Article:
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Other namesHàkmandeok, sun sickness

Kmandeok (Mañi: hàkmąndeok [hàkmɑ̃́ndéok], Hlung: jakwanehok [xæ̘kʷæ̘ne̘ʔo̘k], Ndxiixun: quą¹nde¹ó² [kʷʌ̃́ⁿdéoˀ], Nichoh: cuą́ndéo, Awatese: kąndeko) or sun sickness is a category in premodern Mañic culture.


Kmandeok is believed to result from the gestating parent spending too much time in the sun. As a result, pregnant mothers and ząm in traditional Mañic cultures are advised to spend most of their time indoors and only go outside when it is dark.

Signs and symptoms

TBD I really just want to finish the rest of this article for now

Social role

Traditionally, kmandeok people received a limited education and were only expected to do simple and menial work. Depending on the severity of the disability, they may not have received any education or been expected to work at all. Generally, they were allowed to roam the village without supervision, with nondisabled adults either putting them to simple work or chasing them away with brooms or other tools if they began to interfere with work. While they were not overtly neglected, they often received scraps or were not fed well, and often slept on the floor or other non-bed areas of their family's house.

Often, kmandeok people of high intelligence whose intelligence was underestimated by the people around them would occupy their time observing nature or tinkering. Many inventors and naturalists in Mañi history have been aided by local kmandeok, and several kmandeok have even become noted naturalists or inventors themselves, such as the geologist Rra³ Zį²ʼą¹zą² Hé³xi² Ñą¹³mba³ Ru³ and the hydroengineer Lułiŋ Ŋụlẹlị Liyihi.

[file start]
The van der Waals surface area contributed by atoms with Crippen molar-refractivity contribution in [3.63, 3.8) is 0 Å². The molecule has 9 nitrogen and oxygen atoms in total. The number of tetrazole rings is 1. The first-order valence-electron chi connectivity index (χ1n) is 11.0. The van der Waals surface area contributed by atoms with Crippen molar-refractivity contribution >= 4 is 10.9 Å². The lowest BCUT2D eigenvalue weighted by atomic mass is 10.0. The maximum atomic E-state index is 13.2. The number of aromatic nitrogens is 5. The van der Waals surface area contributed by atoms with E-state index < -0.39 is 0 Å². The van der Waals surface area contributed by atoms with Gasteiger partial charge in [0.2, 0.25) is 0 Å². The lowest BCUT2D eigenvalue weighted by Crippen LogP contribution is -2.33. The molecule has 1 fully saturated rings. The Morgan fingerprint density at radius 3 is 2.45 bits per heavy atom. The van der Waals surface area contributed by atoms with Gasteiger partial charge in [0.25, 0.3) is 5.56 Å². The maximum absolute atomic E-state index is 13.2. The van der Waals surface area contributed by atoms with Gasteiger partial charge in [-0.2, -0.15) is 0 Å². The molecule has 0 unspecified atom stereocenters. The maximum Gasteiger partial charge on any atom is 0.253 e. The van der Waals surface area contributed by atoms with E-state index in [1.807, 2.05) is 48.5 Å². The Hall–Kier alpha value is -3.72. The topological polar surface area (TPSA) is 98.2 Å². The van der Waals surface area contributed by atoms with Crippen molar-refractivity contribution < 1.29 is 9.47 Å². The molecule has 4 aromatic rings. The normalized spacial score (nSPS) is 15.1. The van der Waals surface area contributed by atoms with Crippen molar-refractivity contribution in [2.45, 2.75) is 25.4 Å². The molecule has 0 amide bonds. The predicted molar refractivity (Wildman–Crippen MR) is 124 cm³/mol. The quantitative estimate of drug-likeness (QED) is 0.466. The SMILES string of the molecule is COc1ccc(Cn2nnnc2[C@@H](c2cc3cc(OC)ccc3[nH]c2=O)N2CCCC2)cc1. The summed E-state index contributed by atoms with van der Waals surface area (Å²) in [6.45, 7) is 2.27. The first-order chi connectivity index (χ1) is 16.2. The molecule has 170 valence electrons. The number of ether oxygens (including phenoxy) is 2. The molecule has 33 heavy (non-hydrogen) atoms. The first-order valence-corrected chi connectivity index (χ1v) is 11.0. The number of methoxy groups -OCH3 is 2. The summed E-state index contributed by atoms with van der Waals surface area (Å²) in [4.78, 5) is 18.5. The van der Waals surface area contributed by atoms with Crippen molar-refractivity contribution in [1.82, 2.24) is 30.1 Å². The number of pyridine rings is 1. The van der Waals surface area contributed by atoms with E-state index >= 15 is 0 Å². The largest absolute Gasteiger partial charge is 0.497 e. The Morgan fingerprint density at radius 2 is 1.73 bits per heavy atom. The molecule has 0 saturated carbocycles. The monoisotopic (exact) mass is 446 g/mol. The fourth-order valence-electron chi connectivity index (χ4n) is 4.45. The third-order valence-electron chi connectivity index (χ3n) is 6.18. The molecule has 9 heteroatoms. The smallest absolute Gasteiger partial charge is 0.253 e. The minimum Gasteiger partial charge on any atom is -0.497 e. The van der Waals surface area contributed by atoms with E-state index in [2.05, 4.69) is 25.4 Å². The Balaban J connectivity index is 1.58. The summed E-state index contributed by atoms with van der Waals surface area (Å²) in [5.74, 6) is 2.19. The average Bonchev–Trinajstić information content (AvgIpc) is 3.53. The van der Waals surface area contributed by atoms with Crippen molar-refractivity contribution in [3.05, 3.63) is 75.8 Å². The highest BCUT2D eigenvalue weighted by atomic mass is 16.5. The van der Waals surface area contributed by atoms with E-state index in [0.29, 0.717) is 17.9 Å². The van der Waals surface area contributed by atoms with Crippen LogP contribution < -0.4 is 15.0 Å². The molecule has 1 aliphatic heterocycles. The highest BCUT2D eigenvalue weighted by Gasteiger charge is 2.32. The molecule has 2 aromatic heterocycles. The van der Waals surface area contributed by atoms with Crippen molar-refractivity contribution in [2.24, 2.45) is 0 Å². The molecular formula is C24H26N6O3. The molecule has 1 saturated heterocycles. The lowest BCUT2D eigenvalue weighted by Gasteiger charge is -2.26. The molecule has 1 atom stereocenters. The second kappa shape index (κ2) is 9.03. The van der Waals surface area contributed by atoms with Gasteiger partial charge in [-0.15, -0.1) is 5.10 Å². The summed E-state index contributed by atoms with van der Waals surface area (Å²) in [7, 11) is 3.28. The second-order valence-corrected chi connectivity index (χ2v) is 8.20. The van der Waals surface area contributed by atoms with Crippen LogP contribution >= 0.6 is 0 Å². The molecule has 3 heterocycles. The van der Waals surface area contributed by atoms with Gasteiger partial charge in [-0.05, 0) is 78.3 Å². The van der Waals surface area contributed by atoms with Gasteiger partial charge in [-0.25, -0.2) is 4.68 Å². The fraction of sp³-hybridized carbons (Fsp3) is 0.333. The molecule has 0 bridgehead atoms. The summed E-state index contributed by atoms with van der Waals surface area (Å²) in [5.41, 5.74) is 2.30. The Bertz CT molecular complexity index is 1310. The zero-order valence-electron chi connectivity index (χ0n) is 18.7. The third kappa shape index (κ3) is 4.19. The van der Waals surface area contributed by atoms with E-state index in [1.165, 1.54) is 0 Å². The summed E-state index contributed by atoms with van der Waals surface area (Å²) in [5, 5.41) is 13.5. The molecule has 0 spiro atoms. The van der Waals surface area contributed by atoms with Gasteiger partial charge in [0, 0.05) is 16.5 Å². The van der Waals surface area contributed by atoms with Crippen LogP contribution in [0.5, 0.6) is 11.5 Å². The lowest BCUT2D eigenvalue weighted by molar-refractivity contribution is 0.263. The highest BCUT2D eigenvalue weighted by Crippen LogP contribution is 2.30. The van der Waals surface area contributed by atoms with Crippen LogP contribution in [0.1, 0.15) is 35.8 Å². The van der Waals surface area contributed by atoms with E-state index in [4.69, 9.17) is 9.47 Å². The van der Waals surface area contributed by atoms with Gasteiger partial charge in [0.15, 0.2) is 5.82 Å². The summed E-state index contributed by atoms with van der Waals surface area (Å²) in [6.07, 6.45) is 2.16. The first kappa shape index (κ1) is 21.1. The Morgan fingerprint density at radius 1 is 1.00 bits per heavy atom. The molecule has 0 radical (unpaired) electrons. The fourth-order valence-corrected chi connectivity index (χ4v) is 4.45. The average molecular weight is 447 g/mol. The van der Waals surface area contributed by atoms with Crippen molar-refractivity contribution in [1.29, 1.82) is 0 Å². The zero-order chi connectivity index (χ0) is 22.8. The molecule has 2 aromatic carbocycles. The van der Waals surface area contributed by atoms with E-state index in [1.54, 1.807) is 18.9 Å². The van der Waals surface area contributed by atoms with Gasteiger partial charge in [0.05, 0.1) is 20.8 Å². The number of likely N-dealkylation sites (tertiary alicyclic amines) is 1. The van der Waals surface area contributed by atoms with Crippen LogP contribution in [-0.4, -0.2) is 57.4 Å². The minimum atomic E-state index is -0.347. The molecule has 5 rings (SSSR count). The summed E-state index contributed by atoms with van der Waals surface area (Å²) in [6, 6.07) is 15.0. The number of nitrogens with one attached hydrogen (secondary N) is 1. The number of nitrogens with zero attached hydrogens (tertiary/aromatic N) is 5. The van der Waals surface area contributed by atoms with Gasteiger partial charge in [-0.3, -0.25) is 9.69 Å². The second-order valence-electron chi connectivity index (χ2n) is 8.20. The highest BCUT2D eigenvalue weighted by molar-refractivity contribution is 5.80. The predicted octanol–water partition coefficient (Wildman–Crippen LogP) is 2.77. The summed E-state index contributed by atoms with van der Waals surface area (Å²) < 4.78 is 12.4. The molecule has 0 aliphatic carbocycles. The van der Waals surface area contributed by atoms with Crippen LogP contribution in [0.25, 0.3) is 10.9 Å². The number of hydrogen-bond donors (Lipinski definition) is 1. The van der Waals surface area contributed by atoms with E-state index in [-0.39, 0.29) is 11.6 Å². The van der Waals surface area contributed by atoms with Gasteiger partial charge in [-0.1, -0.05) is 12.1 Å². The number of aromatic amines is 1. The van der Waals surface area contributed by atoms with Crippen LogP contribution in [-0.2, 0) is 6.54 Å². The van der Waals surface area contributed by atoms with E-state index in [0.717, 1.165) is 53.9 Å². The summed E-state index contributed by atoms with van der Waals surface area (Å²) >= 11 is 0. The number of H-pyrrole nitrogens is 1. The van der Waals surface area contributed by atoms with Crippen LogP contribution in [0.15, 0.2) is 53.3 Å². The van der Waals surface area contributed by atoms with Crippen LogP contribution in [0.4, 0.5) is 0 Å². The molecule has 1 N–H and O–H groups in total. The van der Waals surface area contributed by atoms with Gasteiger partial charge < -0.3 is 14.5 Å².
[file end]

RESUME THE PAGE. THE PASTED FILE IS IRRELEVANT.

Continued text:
Scientific viewpoint

Modern science-based medicine views kmandeok as a constellation of related developmental disabilities, including autism, intellectual disability, Tourette syndrome, and ADHD. (TBD: are any of these even real categories in modern Sahar psychiatry?) These disabilities are not caused by sun exposure during pregnancy, but by a complex variety of genetic and other environmental factors, including but not limited to parental age, psychotropic medication use during pregnancy, and socioeconomic deprivation.

Modern day

In rural areas of Mañic nations such as Quaxin Xun, Zaizung, Awating, and Manea, people with developmental disabilities are often still considered kmandeok. However, in urban areas where scientific and international forms of medicine and psychiatry flourish, these people are usually diagnosed as having an intellectual or neurodevelopmental disability, and often receive psychiatric treatment. In some cases, as settlements urbanize and scientific medicine makes inroads into the countryside, kmandeok adults are being given psychiatric diagnoses and put into day programs, adult education, or employment training, with mixed results.

See also